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World turns blind eye to ‘world’s worst humanitarian’ crisis in China-backed Burma

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By John J. Metzler

UNITED NATIONS — A “climate of fear and persecution” face Burma’s minority Rohingya population as a year of unrelenting human rights abuses and forced expulsions continue by the country’s Beijing-backed military rulers.

As UN Secretary General Antonio Guterres told a stunned Security Council meeting, “The massive refugee emergency that began one year ago in Rakhine state, Myanmar, has become one of the world’s worst humanitarian and human rights crises.”

Much of the world is still not watching. Perhaps it’s crisis overload, perhaps it’s resignation.

Rohingya refugees, at Kutupalong Refugee Camp, in Bangladesh. / Andrew McConnell / UNHCR

Rohingya refugees, at Kutupalong Refugee Camp, in Bangladesh. / Andrew McConnell / UNHCR

In an impassioned address to delegates, Guterres, himself a former UN High Commissioner for Refugees, warned, “Last month, I visited Cox’s Bazaar in Bangladesh and heard stories of horrendous persecution and suffering.”

The special meeting came just a day after the UN Human Rights Council in Geneva issued a withering report on Myanmar’s AKA Burma’s ruthless campaign against the Rohingya minority which highlighted “patterns of gross human rights violations and abuses” committed by the security forces, which “undoubtedly amount to the gravest crimes under international law.”

The UN report says that six senior military officials in Burma should be investigated for genocide against the Rohingya Moslem minority. The document equally faults Burma’s de factor leader Aung San Suu Kyi, a Nobel Prize laureate, for failing to stop the attacks.

Burma’s Buddhist majority military regime denies formal citizenship rights to the Rohingya.

In the past year over 700,000 Rohingya have been forcibly displaced from their homes in Burma and into neighboring Bangladesh.

Mass killings and burning of villages triggered what U.S./UN Ambassador Nikki Haley called, “ethnic cleansing.”

In a memorable and compelling address, actress Cate Blanchett a UN Goodwill Ambassador who recently visited the the world’s largest refugee camp in Bangladesh stated, “I am not here as an expert. I stand before you today only as a witness. As someone who has seen and cannot look away.”

She recounted, “Nothing could have prepared me for the extent and depth of the suffering I saw.”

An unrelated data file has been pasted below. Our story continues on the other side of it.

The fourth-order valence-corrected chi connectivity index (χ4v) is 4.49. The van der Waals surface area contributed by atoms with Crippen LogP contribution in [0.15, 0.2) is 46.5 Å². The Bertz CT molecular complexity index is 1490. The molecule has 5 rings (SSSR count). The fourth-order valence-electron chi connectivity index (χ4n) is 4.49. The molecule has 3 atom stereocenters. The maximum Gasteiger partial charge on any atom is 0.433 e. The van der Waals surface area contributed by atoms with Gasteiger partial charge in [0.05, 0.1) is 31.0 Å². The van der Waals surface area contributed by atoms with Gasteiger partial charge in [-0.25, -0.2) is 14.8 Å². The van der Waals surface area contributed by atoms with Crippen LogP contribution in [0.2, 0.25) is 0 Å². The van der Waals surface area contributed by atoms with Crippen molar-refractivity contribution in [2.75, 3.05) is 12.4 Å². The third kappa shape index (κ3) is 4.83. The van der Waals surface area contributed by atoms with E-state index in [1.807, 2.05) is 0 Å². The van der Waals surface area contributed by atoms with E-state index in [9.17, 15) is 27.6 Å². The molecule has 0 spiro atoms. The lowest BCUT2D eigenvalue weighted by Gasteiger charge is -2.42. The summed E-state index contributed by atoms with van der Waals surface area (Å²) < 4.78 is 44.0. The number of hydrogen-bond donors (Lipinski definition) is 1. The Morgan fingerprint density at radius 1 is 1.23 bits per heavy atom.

“The many refugees that I spoke with consider Myanmar their home but they have real, deep fears about returning there…Refugees move back home when it is safe and secure to do so,” added Blanchett.

Indeed as the United Kingdom’s Minister of State for Commonwealth Affairs Lord Ahmad intoned, “But the solution to this crisis, let us be clear, lies in Burma. The Rohingya deserve justice.” He added, “the Rohingya must be able to return home to Rakhine safely, voluntarily and importantly, with dignity. That means more than returning to IDP camps on the Burmese side of the border, but real progress towards a more just long-term solution and state of affairs in Rakhine.”

The Burmese military has suggested that Rohingya are free to return under specific conditions.

Presently there are over 700,000 Rohingya refugees, who join an additional 300,000 displaced persons from previous rounds of fighting. Burma, a country of 55 million people has long battled various minority groups including the Christian Shan and Karen people and more recently the Muslim Rohingya.

Current UN humanitarian and reconstruction plans are woefully underfunded.

Secretary General Guterres warned, “It is clear that conditions are not yet met for the safe, voluntary, dignified and sustainable return of the Rohingya refugees to their places of origin or choice.”

Since seizing power in 1962, the Myanmar military has been supported by China allowing for a climate of human right abuses, economic corruption and a dutiful deference to People’s China. Aung San Suu Kyi, the Nobel Laureate and once the “goddess of democracy” who won reasonably fair elections in 2015, remains the country’s de facto leader, though true power rests with the Generals who have placed the once revered politician into political checkmate.

China calls the shots in this resource rich Southeast Asian state.

Back in 2007, both China and Russia used a rare double veto to torpedo a human rights draft resolution on Burma. Moreover getting a serious human rights resolution through the Security Council is near impossible given Beijing’s diplomatic cover fire for Burma’s rulers.

Myanmar’s delegate blamed the current tragedy on domestic terrorists; “These events were well planned and executed with the support of foreign terrorist organizations.”

U.S. Ambassador Nikki Haley stated forcefully, “We are now all armed with the devastating eyewitness accounts of the Rohingya…the attacks were planned, premeditated and coordinated. The perpetrator was the Burmese military and security forces.”

Amb. Haley added, “The whole world is watching what we will do next, and if we will act.”
Washington must keep the pressure on Burma’s Generals.

John J. Metzler is a United Nations correspondent covering diplomatic and defense issues. He is the author of Divided Dynamism the Diplomacy of Separated Nations: Germany, Korea, China (2014). [See pre-2011 Archives]

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